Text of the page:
CINCINNATI (CN) – In a win for a group of Democratic voters, a three-judge panel ruled Monday that the former chairman of the Republican State Leadership Committee must turn over emails and other documents about the 2011 redistricting of Ohio’s legislative maps.
In May, a coalition of Democratic voters and groups, represented by the American Civil Liberties Union of Ohio, sued Governor John Kasich and other Republican lawmakers in Cincinnati federal court. They urged the court to enjoin a redistricting statute that the GOP used to redraw maps, arguing it gave an unfair advantage to Republicans at the expense of Democratic voters.
They also say the committee targeted Ohio and forked out $1 million to promote Republican candidates for the state’s House of Representatives prior to the 2010 election, during which the Republican Party took control of the Ohio Legislature.
GOP officials in Ohio rented a room at the DoubleTree in Columbus to gerrymander the congressional map behind closed doors, according to the lawsuit. The hotel room went by the codename “the bunker” and the officials tasked with redrawing the maps allegedly used their personal email accounts to communicate with each other.
Governor Kasich signed the amended district map in 2011.
The coalition of Democratic groups and voters “allege Ohio’s congressional map was designed to maintain and increase Republican control by packing Democrats into four districts, and cracking Democratic voters across the remaining 12 districts, to ensure Republicans would maintain a 12-4 advantage in Congress,” according to a ruling issued Monday in Cincinnati federal court.
The plaintiffs call the change unconstitutional “because it is a product of partisan gerrymandering.”
They served subpoenas in June to former Republican State Leadership Committee Chairman Ed Gillespie and the map drawer, John Morgan, in June, demanding they produce certain documents related to the alleged plan to create a map that would “entrench a Republican majority in Ohio’s congressional delegation through unconstitutional means.”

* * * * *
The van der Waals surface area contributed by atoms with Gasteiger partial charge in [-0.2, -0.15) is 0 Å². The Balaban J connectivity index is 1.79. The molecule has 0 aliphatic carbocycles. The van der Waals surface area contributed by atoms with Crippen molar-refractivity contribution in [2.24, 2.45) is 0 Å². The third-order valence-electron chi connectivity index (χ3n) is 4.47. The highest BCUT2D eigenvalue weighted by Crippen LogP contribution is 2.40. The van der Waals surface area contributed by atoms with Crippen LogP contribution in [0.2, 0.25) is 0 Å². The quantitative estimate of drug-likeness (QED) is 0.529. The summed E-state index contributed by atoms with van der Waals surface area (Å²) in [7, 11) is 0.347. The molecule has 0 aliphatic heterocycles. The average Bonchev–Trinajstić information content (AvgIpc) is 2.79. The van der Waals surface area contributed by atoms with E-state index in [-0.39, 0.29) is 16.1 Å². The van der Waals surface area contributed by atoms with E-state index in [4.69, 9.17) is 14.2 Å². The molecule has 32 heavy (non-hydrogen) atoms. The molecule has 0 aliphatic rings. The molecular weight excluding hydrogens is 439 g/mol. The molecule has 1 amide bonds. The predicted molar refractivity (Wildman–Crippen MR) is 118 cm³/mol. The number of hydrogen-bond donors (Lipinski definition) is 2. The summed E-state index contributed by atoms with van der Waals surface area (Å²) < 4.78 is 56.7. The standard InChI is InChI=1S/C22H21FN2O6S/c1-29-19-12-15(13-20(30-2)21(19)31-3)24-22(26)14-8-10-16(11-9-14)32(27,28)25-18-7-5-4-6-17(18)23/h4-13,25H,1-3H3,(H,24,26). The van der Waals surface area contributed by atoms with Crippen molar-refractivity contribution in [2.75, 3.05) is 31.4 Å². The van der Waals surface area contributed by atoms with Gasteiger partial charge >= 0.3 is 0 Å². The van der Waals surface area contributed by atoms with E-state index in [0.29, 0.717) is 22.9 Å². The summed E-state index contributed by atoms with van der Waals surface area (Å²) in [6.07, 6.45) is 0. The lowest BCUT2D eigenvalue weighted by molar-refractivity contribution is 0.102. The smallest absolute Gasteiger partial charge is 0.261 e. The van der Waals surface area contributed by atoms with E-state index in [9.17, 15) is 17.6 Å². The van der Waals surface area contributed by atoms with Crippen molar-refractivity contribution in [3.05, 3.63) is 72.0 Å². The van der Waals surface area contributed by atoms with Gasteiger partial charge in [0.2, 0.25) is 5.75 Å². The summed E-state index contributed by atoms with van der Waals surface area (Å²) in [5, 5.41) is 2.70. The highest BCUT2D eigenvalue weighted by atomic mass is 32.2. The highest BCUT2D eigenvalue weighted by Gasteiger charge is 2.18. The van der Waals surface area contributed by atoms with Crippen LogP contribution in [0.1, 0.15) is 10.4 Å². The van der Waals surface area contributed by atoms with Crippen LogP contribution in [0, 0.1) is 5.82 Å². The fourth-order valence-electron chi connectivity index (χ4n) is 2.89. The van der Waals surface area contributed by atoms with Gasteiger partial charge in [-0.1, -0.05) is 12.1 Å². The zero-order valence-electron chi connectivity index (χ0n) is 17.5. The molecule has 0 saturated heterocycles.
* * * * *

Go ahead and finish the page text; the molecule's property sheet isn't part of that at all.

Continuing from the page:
Gillespie insisted in court that he did not play a role in revising the state’s congressional districts, and cannot provide email correspondence about the redistricting because he forgot his AOL password. He claims he stopped accessing the account after taking on a position at the White House in 2007.
Morgan, who provides electoral map drawing services on a regular basis, claims the services he provided in Ohio were “extremely limited.”
He also claimed in court that it was unlikely he would have used his email account to provide technical support to the committee, and did not use his computer to draft revised maps.
Morgan claims he only found one email regarding his work on the 2011 redistricting in Ohio, but that it was not related to the larger congressional plan at issue.
On Monday, a three-judge panel ordered Gillespie to turn over documents from Jan. 1, 2010 to Dec. 31, 2012, that are relevant to the first phase of the national redistricting plan and to the plaintiffs’ claims that Republicans plotted and successfully controlled the redistricting efforts by “flipping” the Ohio House in the 2010 election.
Gillespie must also conduct an email search using specific terms including “Bunker” and “REDMAP” – short for the Redistricting Majority Project – and he is ordered to regain access to his AOL account by using the “forgot password” function.
The court also agreed with the Democratic voters and groups that Morgan’s “vague blanket response” to their requests for records do not constitute a reasonable search of his paper files or computer.
“Similar to Mr. Gillespie, Mr. Morgan’s response seems to demonstrate that he may have taken an unduly restrictive approach to his search,” the 20-page ruling states.
Election district challenges go before a three-judge panel by default, and appeal petitions go directly to the U.S. Supreme Court.
U.S. District Judge Timothy Black, a Barack Obama appointee, and George W. Bush appointee Michael Watson joined U.S. Circuit Judge Karen Moore, a Bill Clinton appointee, on the panel.